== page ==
Feeds

CA follows the Riverbed, hopes to find cloudy Amazon mainframe gold

We came, we saw a niche, we hope to conquer

3 Big data security analytics techniques

In a smart bit of niche identification and gap-filling, stuffy old CA Technologies is getting mainframe backup data to Amazon's cloud by going through Riverbed.

With such a nifty move anybody would think CA has new management. Guess what? It has, with new CEO Michael Gregoire spurring the company on to do better.

Start out with a backup product for System z mainframes such as CA's CA Vtape. Add a cloud storage gateway software product called CA Cloud Storage for System z. It takes mainframe backup data and uses a Riverbed Whitewater appliance to pump it up in WAN-optimised form to Amazon's S3 cloud or to its low-cost Glacier archive service.

CA is gushingly complimentary about Amazon's cloud in its release, puffing its reliability and blathering on about the advantages:

  • Cut storage costs by taking advantage of the efficiencies AWS offers such as capacity on demand and reduced dependency on storage media.
  • Speed ability to access, store, retrieve and recover storage data, increasing velocity to seconds from the hours, or days, physical media recovery can take.
  • Reduce data centre risk by storing data securely off-site, while addressing regulatory guidelines for long-term data retention.
  • Seamlessly operate with current applications that store and retrieve data without programming changes.
  • Automatically reduce storage size and network bandwidth requirements with powerful de-duplication algorithms and the number of bytes sent into the cloud.

All true, with caveats. The data access speed point is in comparison to data held on tape, of course. The "increasing velocity to seconds" point obviously doesn't apply to Glacier which has a built-in wait of hours before you get any data back.

The main selling point is to reduce local disk or tape backup data storage costs by shunting the data off up to cheaper Amazon. It's a smart move by CA. ®

SANS - Survey on application security programs

More from The Register

next story
This time it's 'Personal': new Office 365 sub covers just two devices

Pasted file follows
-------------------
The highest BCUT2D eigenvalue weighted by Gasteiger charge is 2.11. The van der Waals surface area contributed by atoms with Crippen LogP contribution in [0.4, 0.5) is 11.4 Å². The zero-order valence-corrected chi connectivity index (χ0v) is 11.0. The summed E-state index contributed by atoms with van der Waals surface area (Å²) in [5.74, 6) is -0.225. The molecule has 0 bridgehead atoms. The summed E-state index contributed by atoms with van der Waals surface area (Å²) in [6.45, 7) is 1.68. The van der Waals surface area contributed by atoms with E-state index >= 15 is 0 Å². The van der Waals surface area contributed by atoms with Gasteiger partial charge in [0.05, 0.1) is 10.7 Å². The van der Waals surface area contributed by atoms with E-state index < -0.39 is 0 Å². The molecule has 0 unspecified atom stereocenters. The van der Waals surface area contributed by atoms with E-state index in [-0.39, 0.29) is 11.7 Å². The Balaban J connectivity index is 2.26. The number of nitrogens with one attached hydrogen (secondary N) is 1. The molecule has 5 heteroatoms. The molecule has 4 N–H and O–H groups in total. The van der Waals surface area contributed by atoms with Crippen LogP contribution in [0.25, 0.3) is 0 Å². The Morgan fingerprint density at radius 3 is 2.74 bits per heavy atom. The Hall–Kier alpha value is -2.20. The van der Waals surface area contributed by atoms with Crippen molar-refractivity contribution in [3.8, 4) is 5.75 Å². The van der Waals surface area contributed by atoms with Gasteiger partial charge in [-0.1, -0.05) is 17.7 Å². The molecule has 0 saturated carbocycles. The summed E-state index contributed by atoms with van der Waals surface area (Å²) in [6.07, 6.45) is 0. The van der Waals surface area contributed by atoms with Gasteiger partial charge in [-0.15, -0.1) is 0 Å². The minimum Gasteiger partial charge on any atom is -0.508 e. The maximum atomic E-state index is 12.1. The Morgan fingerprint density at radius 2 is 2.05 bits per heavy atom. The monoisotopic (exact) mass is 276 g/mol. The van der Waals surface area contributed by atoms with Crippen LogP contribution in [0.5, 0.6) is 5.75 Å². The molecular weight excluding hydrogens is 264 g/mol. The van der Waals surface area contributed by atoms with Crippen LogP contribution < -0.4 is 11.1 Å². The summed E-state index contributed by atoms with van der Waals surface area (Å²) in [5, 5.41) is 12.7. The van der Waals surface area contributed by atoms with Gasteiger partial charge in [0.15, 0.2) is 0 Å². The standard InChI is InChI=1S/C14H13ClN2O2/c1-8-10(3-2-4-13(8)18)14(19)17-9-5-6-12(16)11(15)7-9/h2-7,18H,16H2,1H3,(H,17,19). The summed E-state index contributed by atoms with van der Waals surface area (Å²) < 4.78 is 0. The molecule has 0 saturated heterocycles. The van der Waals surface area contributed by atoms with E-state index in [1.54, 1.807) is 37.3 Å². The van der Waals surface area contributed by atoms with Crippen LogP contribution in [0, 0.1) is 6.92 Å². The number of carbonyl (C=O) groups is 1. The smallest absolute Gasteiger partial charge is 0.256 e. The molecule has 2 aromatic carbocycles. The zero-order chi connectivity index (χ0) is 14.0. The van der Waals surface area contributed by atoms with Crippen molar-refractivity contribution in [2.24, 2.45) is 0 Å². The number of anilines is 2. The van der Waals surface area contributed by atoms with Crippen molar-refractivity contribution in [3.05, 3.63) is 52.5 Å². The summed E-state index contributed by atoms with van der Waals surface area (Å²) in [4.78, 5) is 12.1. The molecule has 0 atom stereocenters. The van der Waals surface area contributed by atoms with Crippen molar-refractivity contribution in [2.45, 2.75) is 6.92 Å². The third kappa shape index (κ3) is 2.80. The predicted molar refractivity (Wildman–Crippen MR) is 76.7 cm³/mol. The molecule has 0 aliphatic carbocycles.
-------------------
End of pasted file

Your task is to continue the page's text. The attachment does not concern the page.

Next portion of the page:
Redmond also brings Office into Google's back yard
Dropbox defends fantastically badly timed Condoleezza Rice appointment
'Nothing is going to change with Dr. Rice's appointment,' file sharer promises
Bored with trading oil and gold? Why not flog some CLOUD servers?
Chicago Mercantile Exchange plans cloud spot exchange
Just what could be inside Dropbox's new 'Home For Life'?
Biz apps, messaging, photos, email, more storage – sorry, did you think there would be cake?
IT bods: How long does it take YOU to train up on new tech?
I'll leave my arrays to do the hard work, if you don't mind
Amazon reveals its Google-killing 'R3' server instances
A mega-memory instance that never forgets
Cisco reps flog Whiptail's Invicta arrays against EMC and Pure
Storage reseller report reveals who's selling what
prev story

Whitepapers

Designing a defence for mobile apps
In this whitepaper learn the various considerations for defending mobile applications; from the mobile application architecture itself to the myriad testing technologies needed to properly assess mobile applications risk.
3 Big data security analytics techniques
Applying these Big Data security analytics techniques can help you make your business safer by detecting attacks early, before significant damage is done.
Five 3D headsets to be won!
We were so impressed by the Durovis Dive headset we’ve asked the company to give some away to Reg readers.
The benefits of software based PBX
Why you should break free from your proprietary PBX and how to leverage your existing server hardware.
Securing web applications made simple and scalable
In this whitepaper learn how automated security testing can provide a simple and scalable way to protect your web applications.